Aides to Britain’s opposition Labour Party leader Jeremy Corbyn have denied that he was on the verge of resigning after the country’s decision to leave the European Union (EU), BBC reported on Saturday.
Corbyn is due to give a speech in London later on Saturday to set out how the party should move forward.
Two Labour MPs, Margaret Hodge and Ann Coffey have submitted a motion of no confidence against Corbyn to the Parliamentary Labour Party chairman, John Cryer, saying he did not convey a clear EU message.
The motion has no formal constitutional force but calls for a discussion at the party’s next meeting on Monday.
The chairman will decide whether it is debated. If accepted, a secret ballot of Labour MPs could be held on Tuesday.
By Friday evening, seven other Labour MPs were on record as backing the motion.
It would take 50 MPs uniting around an alternative candidate to trigger a new leadership contest.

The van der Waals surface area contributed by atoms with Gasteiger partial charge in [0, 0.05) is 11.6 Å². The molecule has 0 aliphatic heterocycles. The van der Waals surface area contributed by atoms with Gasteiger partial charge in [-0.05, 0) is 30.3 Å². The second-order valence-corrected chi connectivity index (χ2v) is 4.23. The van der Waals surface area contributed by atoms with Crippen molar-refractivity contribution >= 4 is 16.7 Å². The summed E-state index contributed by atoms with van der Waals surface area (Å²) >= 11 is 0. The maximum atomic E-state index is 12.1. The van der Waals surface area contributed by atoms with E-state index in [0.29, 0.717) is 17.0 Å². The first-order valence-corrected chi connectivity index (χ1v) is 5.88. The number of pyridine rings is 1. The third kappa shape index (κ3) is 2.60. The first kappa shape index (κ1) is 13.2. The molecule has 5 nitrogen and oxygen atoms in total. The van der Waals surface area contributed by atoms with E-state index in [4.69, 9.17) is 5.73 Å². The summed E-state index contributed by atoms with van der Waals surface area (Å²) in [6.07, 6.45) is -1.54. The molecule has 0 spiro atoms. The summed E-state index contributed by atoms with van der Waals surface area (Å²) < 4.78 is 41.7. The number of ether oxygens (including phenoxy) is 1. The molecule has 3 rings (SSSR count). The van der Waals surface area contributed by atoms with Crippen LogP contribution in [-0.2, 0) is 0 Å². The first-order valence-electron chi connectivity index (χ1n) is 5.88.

Labour MP Stephen Kinnock has also come out in support of the motion, accusing Corbyn of a “lacklustre” campaign.
An online petition on the website of campaign organisation 38 Degrees calling for “a vote of confidence in Jeremy Corbyn after Brexit” has attracted more than 90,000 signatures.
Labour MP Frank Field – who supported the Leave campaign – said Corbyn “clearly isn’t the right person to lead Labour into an election, because nobody thinks he will win”.
“We clearly need somebody who the public think of as an alternative prime minister,” he told BBC Radio.
He admitted the party lacked an obvious alternative to Corbyn, but said he hoped a potential new leader would emerge in a fresh party leadership contest.
Corbyn won an overwhelming victory in last year’s Labour leadership contest, but did not have the backing of most MPs.
The leader was expected to appear at Glastonbury Music Festival this weekend, but organisers said he had pulled out in the wake of the EU referendum result.